Even a chimp can write code

Wednesday, July 23, 2008

Death, Taxes and Latency

By the time Silverlight came around, the problems afflicting web applications all round were well known and somewhat well understood. The burden of dealing with network latency, cancellation and errors should not be thrust on every web developer. Platforms have a unique role in abstracting away these problems. However, beyond band-aid solutions, web platforms haven’t provided any effective remedies. With Silverlight we’ve tried to tackle these head on. I wouldn’t say we’ve solved them, but we’re a ways ahead than many others out there in recognizing and fixing issues in this space.

Our strategy involves giving fish as well as fishing lessons. Silverlight enforces an asynchronous programming model for just about every latency, cancellation or conflict -afflicted scenario your web app would encounter. We further the mindset that much everything you’re trying to access can be on a remote machine or can take forever to return or can simply fail. This defensive posture is critical. And so whether it is invoking and consuming a web service, or modifying the UI from off-thread, there is an API in Silverlight that does this asynchronously. We go further though. Aside from areas where it simply must be compatible with prior art in Windows Presentation Foundation (WPF), it is de jure for events in Silverlight to be async. As of Beta 2 I can only think of layout events as being synchronous a.k.a. blocking and at least one more I can’t talk about just yet being added in RTW.

The novice developer may encounter a bit of friction in learning how to code to this asynchronous programming model. But there is friction in learning that Ctrl+Alt+Del unlocks a Windows machine, but you master it pretty quickly, and it becomes muscle-memory after a while. Likewise, we hope you will master async coding soon enough and be on your way to building web apps the way they were meant to. You and your app consumers will be the better off for it.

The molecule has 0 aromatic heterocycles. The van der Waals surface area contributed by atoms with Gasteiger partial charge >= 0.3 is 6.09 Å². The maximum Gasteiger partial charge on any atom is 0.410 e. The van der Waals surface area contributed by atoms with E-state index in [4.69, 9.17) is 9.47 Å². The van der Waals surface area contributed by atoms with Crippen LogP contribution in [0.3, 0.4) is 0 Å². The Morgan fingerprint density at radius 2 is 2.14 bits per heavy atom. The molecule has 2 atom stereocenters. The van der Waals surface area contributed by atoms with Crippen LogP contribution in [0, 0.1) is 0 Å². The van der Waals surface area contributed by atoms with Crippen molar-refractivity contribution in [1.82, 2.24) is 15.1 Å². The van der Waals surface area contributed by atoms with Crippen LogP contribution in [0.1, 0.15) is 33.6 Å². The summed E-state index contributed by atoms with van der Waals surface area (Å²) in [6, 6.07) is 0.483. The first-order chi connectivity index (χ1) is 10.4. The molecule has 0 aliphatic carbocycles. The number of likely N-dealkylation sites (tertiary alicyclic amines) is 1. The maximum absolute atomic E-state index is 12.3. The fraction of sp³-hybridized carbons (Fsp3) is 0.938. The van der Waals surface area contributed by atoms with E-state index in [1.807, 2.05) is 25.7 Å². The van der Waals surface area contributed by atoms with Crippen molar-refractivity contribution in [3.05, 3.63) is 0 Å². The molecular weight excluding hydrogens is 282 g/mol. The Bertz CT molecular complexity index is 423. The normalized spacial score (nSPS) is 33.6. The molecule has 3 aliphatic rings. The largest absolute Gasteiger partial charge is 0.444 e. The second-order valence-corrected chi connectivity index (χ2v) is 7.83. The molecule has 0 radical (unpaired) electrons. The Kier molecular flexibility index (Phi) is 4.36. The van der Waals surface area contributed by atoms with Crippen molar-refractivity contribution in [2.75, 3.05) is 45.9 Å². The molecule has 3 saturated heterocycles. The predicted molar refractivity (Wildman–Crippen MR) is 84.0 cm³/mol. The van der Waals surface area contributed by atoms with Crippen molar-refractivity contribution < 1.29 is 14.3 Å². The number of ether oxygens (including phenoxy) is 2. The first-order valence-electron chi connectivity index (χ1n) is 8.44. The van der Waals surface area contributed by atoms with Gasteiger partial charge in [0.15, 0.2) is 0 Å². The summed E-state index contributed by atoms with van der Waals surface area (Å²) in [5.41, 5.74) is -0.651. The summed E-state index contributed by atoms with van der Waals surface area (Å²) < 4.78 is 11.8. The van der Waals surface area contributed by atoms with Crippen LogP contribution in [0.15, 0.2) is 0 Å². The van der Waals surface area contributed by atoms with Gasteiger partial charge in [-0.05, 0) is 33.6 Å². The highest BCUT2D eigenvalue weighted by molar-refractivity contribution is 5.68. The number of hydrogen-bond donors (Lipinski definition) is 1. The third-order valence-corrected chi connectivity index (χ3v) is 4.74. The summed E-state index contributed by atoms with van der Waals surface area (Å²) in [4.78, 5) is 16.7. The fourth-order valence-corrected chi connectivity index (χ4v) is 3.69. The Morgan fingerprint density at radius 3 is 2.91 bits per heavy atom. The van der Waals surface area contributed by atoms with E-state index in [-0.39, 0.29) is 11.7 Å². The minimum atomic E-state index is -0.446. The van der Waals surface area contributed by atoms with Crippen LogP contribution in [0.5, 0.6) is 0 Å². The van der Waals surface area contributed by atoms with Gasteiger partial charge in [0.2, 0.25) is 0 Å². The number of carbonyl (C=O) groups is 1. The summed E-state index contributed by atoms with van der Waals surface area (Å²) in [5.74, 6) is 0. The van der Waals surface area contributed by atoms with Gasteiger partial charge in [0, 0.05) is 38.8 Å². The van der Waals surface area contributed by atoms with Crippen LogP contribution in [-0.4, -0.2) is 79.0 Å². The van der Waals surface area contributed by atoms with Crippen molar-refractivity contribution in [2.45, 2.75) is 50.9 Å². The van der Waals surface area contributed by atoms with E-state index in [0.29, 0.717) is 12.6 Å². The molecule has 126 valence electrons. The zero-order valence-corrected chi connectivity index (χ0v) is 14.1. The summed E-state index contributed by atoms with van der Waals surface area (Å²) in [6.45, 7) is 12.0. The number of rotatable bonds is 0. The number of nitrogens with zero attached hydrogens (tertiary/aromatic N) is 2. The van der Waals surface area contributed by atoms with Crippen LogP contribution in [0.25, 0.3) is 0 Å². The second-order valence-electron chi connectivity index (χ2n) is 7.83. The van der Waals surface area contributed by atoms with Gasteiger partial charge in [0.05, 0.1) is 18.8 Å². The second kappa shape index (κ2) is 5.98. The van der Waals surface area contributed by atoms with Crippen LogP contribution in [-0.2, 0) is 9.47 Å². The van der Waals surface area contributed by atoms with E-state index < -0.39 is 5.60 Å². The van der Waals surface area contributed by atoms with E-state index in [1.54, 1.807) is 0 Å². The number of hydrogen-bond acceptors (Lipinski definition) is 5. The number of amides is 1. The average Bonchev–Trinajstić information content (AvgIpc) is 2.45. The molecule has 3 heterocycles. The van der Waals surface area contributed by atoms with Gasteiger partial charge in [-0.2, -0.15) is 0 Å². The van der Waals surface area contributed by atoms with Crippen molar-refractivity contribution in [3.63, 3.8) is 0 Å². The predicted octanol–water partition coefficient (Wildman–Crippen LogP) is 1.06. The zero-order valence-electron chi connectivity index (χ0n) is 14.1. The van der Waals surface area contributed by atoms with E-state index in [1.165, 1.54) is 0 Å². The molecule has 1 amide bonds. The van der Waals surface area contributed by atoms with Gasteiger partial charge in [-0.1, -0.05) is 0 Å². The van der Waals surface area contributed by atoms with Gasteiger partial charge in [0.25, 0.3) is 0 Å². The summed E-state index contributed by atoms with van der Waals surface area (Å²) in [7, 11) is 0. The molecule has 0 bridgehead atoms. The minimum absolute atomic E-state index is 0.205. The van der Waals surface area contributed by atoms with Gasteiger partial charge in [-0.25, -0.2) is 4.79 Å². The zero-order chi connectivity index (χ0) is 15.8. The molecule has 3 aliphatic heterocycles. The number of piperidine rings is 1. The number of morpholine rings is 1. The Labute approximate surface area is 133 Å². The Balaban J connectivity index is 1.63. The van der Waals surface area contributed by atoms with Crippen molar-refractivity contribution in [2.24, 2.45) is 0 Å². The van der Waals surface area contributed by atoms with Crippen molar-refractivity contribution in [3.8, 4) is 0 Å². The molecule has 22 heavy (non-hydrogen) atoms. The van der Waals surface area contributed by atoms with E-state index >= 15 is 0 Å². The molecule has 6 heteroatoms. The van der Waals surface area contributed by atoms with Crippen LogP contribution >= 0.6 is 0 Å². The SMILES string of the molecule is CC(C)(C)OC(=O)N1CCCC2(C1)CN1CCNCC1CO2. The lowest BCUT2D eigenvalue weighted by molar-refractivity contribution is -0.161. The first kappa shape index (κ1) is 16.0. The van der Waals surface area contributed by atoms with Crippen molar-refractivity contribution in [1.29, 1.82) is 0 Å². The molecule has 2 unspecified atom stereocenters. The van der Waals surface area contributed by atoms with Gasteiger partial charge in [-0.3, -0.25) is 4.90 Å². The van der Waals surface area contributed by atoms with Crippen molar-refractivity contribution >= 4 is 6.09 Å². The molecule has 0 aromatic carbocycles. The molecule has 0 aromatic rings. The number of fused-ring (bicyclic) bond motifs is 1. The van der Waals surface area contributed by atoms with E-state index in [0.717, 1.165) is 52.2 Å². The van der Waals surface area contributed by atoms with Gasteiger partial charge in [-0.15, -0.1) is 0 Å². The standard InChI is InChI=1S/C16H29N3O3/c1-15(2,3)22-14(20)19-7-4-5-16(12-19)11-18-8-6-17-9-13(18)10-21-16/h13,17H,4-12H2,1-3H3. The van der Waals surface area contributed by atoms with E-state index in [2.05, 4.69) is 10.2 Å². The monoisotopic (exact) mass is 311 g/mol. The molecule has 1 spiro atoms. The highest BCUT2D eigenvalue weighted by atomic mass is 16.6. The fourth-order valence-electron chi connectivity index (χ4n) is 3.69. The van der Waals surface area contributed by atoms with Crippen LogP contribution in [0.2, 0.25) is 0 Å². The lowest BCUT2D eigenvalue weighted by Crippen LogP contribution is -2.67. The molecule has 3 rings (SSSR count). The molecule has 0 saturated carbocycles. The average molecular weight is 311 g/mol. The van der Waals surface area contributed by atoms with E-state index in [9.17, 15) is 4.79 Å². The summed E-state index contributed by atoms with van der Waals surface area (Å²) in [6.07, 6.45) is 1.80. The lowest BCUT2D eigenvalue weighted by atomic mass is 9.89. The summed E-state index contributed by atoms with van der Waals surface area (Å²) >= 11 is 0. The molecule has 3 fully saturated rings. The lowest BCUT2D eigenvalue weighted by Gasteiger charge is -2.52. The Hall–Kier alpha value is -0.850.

Another axis to this is the provision of tools and user experience options in Silverlight around async coding. This includes the options of using BackgroundWorker, multi-threading, splash screens and other forms of progress indication. Whatever your expertise, there’s an option available for you.

Still another axis is the defensiveness in the platform to counter issues like reentrancy. Silverlight has a reentrancy guard which will throw a Null AV (resulting in a process shutdown) if it detects reentrant behavior such as a draw call from within an existing draw call. You can be sure to catch these things at development time, rather than deal with them at runtime.

Given the ambient environment where Silverlight is hosted and run, the runtime needs to deal with problems such as message pumping and reentrancy arising from STA threads. Besides it doesn’t own its own UI thread – the browser does. Async patterns really shine here. Please tell us how we’re doing in this area. Has the predominantly async model been a hindrance in your development or had you not noticed until you saw this blog post?

Remember, like death and taxes, latency issues afflict all who build apps for the web. Asynchrony fixes one of those.


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